Debussy’s orchestral works are much loved for their exquisite orchestrations, poetically nuanced harmonies and almost magical evocations of time and place.
He achieved his first significant success in 1900 with Nocturnes, which portrays in three movements clouds reflected in the sea, holiday festivals in the Bois de Boulogne and the fatally seductive song of the Sirens.
The Pelléas et Mélisande Symphony was derived by Marius Constant from the orchestral episodes of Debussy’s famous opera, while the Trois Études are heard in a revealing orchestration of the piano originals by the contemporary Swiss composer, Michael Jarrell.
“The two major items here are the set of three Nocturnes, central to Debussy's output, and the substantial symphonic suite from Pelléas etMélisande that Marius Constant put together using almost entirely the opera's evocative orchestral interludes. Märkl's performance is warm and idiomatic, and the only reservation is that almost inevitably there is rather a lack of contrast in music that moves slowly. It is nonetheless a valuable item, adding to the outstanding performance of the three Nocturnes which is the high-point of the whole collection. The first, 'Nuages', is supremely evocative with refined strings and a cor anglais solo that stands out in the terracing of textures. 'Fêtes' is richly seductive in its bright colours. The passage where one hears a procession from afar on muted trumpets is wonderfully achieved, with crisply precise triplets leading up to a powerful climax before fading away again.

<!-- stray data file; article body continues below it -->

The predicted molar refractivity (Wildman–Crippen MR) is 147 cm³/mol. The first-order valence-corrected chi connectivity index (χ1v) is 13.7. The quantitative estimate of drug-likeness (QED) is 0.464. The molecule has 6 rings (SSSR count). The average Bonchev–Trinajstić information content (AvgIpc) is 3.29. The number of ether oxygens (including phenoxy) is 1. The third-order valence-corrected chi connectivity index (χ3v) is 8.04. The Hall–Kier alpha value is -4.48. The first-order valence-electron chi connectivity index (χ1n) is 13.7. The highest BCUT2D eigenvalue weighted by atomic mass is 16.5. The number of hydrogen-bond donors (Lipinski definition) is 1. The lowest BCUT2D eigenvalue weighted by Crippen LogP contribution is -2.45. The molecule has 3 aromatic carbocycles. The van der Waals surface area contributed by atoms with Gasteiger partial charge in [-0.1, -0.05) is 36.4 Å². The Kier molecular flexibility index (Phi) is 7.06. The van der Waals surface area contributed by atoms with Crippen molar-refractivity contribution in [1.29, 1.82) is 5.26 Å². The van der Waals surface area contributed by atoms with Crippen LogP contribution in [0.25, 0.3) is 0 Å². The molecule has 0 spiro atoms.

The longest of the three Nocturnes, 'Sirènes', brings a vital contribution from the Leipzig choir attached to the other orchestra with which Märkl is associated, the Leipzig Radio Symphony. Their chording and ensemble is flawless. The Caplet orchestration of the piano piece 'Clair de lune' is beautifully wrought and here given a sumptuous performance.
The Berceuse héroïque is similarly evocative, with its distant fanfares and its climactic reference to the Belgian National Anthem. The three Etudes, orchestrated by Michael Jarrell as recently as 1991, represent a different approach; a degree sharper, appropriate enough for some of Debussy's most advanced music, and pointing forward to a new generation of composers. A richly satisfying collection, immaculately recorded, with its full measure of rarities.” Gramophone Classical Music Guide, 2010
“…the outstanding performance of the three Nocturnes… is the high-point of the whole collection. …"Nuages", is supremely evocative with refined strings and a cor anglais solo that stands out in the terracing of textures. "Fêtes" is richly seductive… The passage where one hears a procession from afar on muted trumpets is wonderfully achieved... "Sirènes", brings a vital contribution from the Leipzig choir... Their chording and ensemble is flawless. A richly satisfying collection, immaculately recorded, with its full measure of rarities.” Gramophone Magazine, March 2009